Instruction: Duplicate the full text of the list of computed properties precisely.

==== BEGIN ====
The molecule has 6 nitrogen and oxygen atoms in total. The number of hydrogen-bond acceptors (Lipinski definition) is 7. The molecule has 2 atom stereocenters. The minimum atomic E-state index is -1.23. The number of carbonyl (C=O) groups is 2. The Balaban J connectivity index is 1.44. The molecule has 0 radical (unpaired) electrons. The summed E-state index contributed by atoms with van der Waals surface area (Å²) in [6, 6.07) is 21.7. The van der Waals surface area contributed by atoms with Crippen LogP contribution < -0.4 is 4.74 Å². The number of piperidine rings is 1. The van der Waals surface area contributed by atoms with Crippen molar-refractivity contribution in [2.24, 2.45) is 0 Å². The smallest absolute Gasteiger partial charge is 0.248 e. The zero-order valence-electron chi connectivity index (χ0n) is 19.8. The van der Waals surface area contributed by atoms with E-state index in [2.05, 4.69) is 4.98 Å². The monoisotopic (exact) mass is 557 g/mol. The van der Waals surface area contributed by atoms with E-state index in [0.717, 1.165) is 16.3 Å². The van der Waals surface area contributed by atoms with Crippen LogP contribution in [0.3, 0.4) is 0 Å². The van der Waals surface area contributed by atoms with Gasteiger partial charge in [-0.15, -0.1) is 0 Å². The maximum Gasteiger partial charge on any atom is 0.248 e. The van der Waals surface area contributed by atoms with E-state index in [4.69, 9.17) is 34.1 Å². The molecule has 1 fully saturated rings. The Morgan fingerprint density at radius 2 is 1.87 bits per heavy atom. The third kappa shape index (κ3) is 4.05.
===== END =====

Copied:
The molecule has 6 nitrogen and oxygen atoms in total. The number of hydrogen-bond acceptors (Lipinski definition) is 7. The molecule has 2 atom stereocenters. The minimum atomic E-state index is -1.23. The number of carbonyl (C=O) groups is 2. The Balaban J connectivity index is 1.44. The molecule has 0 radical (unpaired) electrons. The summed E-state index contributed by atoms with van der Waals surface area (Å²) in [6, 6.07) is 21.7. The van der Waals surface area contributed by atoms with Crippen LogP contribution < -0.4 is 4.74 Å². The number of piperidine rings is 1. The van der Waals surface area contributed by atoms with Crippen molar-refractivity contribution in [2.24, 2.45) is 0 Å². The smallest absolute Gasteiger partial charge is 0.248 e. The zero-order valence-electron chi connectivity index (χ0n) is 19.8. The van der Waals surface area contributed by atoms with E-state index in [2.05, 4.69) is 4.98 Å². The monoisotopic (exact) mass is 557 g/mol. The van der Waals surface area contributed by atoms with E-state index in [0.717, 1.165) is 16.3 Å². The van der Waals surface area contributed by atoms with Crippen LogP contribution in [0.3, 0.4) is 0 Å². The van der Waals surface area contributed by atoms with Gasteiger partial charge in [-0.15, -0.1) is 0 Å². The maximum Gasteiger partial charge on any atom is 0.248 e. The van der Waals surface area contributed by atoms with E-state index in [4.69, 9.17) is 34.1 Å². The molecule has 1 fully saturated rings. The Morgan fingerprint density at radius 2 is 1.87 bits per heavy atom. The third kappa shape index (κ3) is 4.05.